The extent of the plan contribution based on payment for services rendered

The increase in the individual 401(k) deferral limit permits the spouse to contribute 100% of compensation to the business's qualified retirement plan.  This means that the spouse can earn as little as $18,000 and contribute $16,500 to the plan (the additional income above $16,500 is necessary to permit the spouse to pay the applicable portion of FICA, FUTA and SUTA taxes).  View case study

If the spouse is age 50 or older, the availability of the 401(k) "catch-up" contribution permits the spouse to contribute 100% of compensation to the business's qualified retirement plan.  This means that the spouse can earn as little as $24,000 and contribute $22,000 to the plan (the additional income above $22,000 is necessary to permit the spouse to pay the applicable portion of FICA, FUTA and SUTA taxes). View case study

In addition, the increases in the maximum individual contribution limits to the lesser of 100% of compensation or $49,000, the increase in the limit on maximum individual compensation used in determining contributions to $245,000 and in the increase in the employer profit sharing deduction limit to 25% allow spouses to contribute significant amounts to plans while minimizing the taxable income necessary to provide maximum benefits.  View case study

The cost attributable to FICA taxes (Social Security and Medicare) payable by the business and the spouse

The key factor in considering the addition of the spouse is the 15.3% of compensation cost attributable to FICA taxes (7.65% deductible Social Security and Medicare taxes paid by the business and 7.65% non-deductible taxes paid by employee) as well as the relatively small cost for FUTA or SUTA taxes.  The analysis must consider the amount of the contribution, and the compensation earned by the spouse and the business owner. 

Click on the case study below to view the applicable FICA tax analysis:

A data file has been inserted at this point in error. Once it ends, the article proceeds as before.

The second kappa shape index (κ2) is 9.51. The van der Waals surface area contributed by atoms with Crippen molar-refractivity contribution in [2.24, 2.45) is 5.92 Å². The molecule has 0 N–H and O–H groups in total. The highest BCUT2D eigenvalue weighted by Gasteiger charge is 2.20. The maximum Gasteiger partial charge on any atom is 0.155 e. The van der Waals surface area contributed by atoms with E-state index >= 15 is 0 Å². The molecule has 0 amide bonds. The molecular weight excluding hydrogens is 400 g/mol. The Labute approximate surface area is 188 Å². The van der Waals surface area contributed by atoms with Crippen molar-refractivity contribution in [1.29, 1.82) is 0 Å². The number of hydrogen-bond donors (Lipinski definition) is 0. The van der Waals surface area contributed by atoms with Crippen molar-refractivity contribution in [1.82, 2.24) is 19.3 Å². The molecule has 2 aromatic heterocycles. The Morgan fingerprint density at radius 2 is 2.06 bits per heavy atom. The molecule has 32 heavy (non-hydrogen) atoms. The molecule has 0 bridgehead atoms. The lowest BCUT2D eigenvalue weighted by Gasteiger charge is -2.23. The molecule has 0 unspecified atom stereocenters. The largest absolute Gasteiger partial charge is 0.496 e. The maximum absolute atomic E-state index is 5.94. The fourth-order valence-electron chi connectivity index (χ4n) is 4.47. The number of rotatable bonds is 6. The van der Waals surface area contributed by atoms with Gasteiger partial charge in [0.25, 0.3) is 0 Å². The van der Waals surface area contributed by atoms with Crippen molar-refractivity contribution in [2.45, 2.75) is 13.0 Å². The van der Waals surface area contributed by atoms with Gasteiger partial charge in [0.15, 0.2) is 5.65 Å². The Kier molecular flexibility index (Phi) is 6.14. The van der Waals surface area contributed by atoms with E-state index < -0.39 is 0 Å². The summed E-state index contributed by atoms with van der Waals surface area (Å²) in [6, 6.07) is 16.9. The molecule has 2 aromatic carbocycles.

Case Study: Business Owner earns $50,000, pays spouse $18,000

Case Study: Business Owner earns $400,000, pays spouse $49,000

Bottom Line  In general, the additional FICA tax required by adding a spouse to the plan is justified by the increase in tax deductible plan contributions.  However (as illustrated in the case studies), the specific business profile (owner income, number of eligible employees, etc.) and the extent of spousal income impacts the FICA tax analysis outcome. 

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© 2002-2009 ERISA Expertise LLC  All Rights Reserved

The information provided is intended as a general resource, not as investment or retirement planning, or legal plan compliance advice or counsel.  If you consider any actions discussed in this update, we suggest that you consult a qualified planning, tax or ERISA professionalERISA Expertise LLC and Barry R. Milberg do not warrant and are not responsible for any errors and omissions from this update.  Any tax advice included in this written or electronic communication is not intended or written to be used, and it cannot be used, by the taxpayer for the purpose of avoiding any penalties that may be imposed on the taxpayer by any governmental taxing authority or agency.